Friday, 8 June 2018
Anon is set in a near future that looks a lot like the past: very impersonal, very gray, very bleak, with only a few cars moving about and them being all seventies gas guzzling police cars.
The catch in this world is that everyone has a recorder on their eyes that takes down everything they see and makes it available to authorities. Not that this recorder doesn’t offer the layperson any benefits: it also tells them the name of any person they meet, and allows them to view past scenes of their lives. To the police, however, it enables complete supervision over everyone’s life, with all the implications this has on finding the criminals responsible to every crime.
The plot revolves mostly around a police detective (Clive Owen) who tries to catch a sexy woman we only know as Anon (Amanda Seyfried). Anon’s special ability is to be able to, somehow, delete scenes from people’s past lives; society cannot allow for that, can it? Especially the police. Hence Anon become a target. She’s an even bigger target through her clients seeming to be shot dead by her hands after the business transaction is over, though.
Thus we have ourselves a murder mystery detective story with the mandatory fam fatale that is set in a dystopian world where there is no such thing as privacy: Film noir if ever there was one.
Anon the movie is, essentially, a platform for Andrew Nicole with which to ask us viewers questions on the merits of privacy. He is basically asking why we are willing to give it away so easily in return for nothing, arguing very correctly (through the characters of Seyfried and Owen) that this dichotomy we live by whereas we sacrifice privacy for security did not give us any security improvements. Mostly, though, Anon is a case against that most commonly used argument of “nothing to fear, nothing to hide”: if you have nothing to hide from the authorities then you have nothing to fear from them either, hence you do not lose anything when you hand them your most intimate information. Anon simply argues that while this may be true, perhaps there are things we don’t want to share, thank you very much?
Bleakness aside, Anon’s message is delivered quite explicitly. By explicitly I mean just that: there are scenes that will be commonly referred to as “strong sex scenes” (as in, scenes where sex is depicted more explicitly than we are used to in mainstream movies). Similarly, there are scenes of drug use. I guess it goes with the turf: sex, in particular, would be the number one thing most people would prefer not to share with authorities, the public, or anyone for that matter.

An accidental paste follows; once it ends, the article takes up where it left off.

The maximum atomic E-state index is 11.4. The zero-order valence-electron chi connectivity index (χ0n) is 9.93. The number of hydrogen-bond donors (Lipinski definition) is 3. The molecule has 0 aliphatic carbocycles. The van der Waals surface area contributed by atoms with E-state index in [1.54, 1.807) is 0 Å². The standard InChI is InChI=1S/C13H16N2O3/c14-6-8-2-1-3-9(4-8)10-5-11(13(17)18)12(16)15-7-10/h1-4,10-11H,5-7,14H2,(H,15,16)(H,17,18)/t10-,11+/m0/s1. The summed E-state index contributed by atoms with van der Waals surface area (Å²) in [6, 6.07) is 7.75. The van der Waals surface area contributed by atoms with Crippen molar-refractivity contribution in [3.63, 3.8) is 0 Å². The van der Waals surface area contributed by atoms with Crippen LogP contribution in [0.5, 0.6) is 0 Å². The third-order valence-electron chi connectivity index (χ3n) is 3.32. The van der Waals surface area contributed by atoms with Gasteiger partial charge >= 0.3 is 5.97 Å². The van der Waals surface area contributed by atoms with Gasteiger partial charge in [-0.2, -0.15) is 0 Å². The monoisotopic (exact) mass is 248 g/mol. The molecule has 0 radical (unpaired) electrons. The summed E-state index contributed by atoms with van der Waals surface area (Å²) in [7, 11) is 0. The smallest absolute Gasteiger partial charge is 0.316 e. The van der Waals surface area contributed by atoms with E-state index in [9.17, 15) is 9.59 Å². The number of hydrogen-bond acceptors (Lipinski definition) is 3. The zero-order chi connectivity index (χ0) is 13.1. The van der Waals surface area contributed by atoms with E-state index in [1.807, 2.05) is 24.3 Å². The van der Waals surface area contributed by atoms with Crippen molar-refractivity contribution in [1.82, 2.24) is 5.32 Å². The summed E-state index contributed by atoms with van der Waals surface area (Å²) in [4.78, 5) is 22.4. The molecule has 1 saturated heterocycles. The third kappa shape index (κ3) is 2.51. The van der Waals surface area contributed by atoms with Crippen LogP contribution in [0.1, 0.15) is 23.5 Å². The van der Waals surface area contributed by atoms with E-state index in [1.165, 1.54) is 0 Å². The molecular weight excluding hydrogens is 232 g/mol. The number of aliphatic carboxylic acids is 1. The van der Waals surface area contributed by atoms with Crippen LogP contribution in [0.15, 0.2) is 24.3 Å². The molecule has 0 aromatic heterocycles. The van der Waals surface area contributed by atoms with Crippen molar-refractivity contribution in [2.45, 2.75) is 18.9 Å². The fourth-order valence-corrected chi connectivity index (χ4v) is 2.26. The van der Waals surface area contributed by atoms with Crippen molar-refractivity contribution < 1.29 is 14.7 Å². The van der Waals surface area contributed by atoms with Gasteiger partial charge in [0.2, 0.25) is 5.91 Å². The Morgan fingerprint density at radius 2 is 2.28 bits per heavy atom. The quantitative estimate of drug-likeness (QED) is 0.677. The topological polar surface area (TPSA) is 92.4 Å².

Overall: An excellent idea for a movie that is quite hampered by the rather heavy handed bleakness which, in turn, creates a movie that is a bit too hard to digest and get into. 3 out of 5 crabs.
Tuesday, 5 June 2018
Will it work or will all hell break loose? The correct answer is C, of course: all of the above.
Despite what sounds like a plausible story, Office Christmas Party is implausible throughout. To make things worse, its conclusion relies on an even more implausible plot twist in order to sort us with the obligatory happy ending. I guess it could all be forgiven if the movie was funny - after all, we are putting a crazy comedy under the microscope here - but Office Christmas Party isn’t that funny. It rather feels like something coming out of a production line desperate to make a Christmas movie.
Overall: A weak 2 out of 5 crabs for this party affair.
Friday, 1 June 2018
What follows is a very good comedy of the exact type one has grown to associate with Jason Bateman. Bateman’s highly successful brother (Kyle Chandler) is back in town, and here to shake up the last of our hero’s confidence as the less successful of the two has to look up to his older brother again. And that old brother is organising a special game night, one where one of the participants is getting kidnapped and the rest have to find them to win a special reward: the car of [Bateman character’s] dreams. Only that reality knocks in, and instead of a fake kidnaping one of our characters gets kidnapped for real. With the catch being, everybody else is sure it’s a game.
The beauty of Game Night is in the comedy that develops as our movie developers. Our characters, busy as they are playing a game, and not realising the higher stakes at hand, spend quite a lot of their time discussing their life problems as they try to win their game / diffuse the kidnapping that actually took place. It is in those moments of high action that relationship problems are tackled (because, naturally, no one dares talks about these things under otherwise normal circumstances). Thus Game Night becomes a movie most people would be able to identify with (and not only board gamers like yours truly).
Throw in some good cameos (such as a Miami forensic serial killer), and Game Night should turn one particular night of your life into a particularly entertaining one. Just as long as you don’t try to make sense of the plot.
Overall: 3.5 out of 5 crabs, and as seemingly silly comedies go - a pretty good one!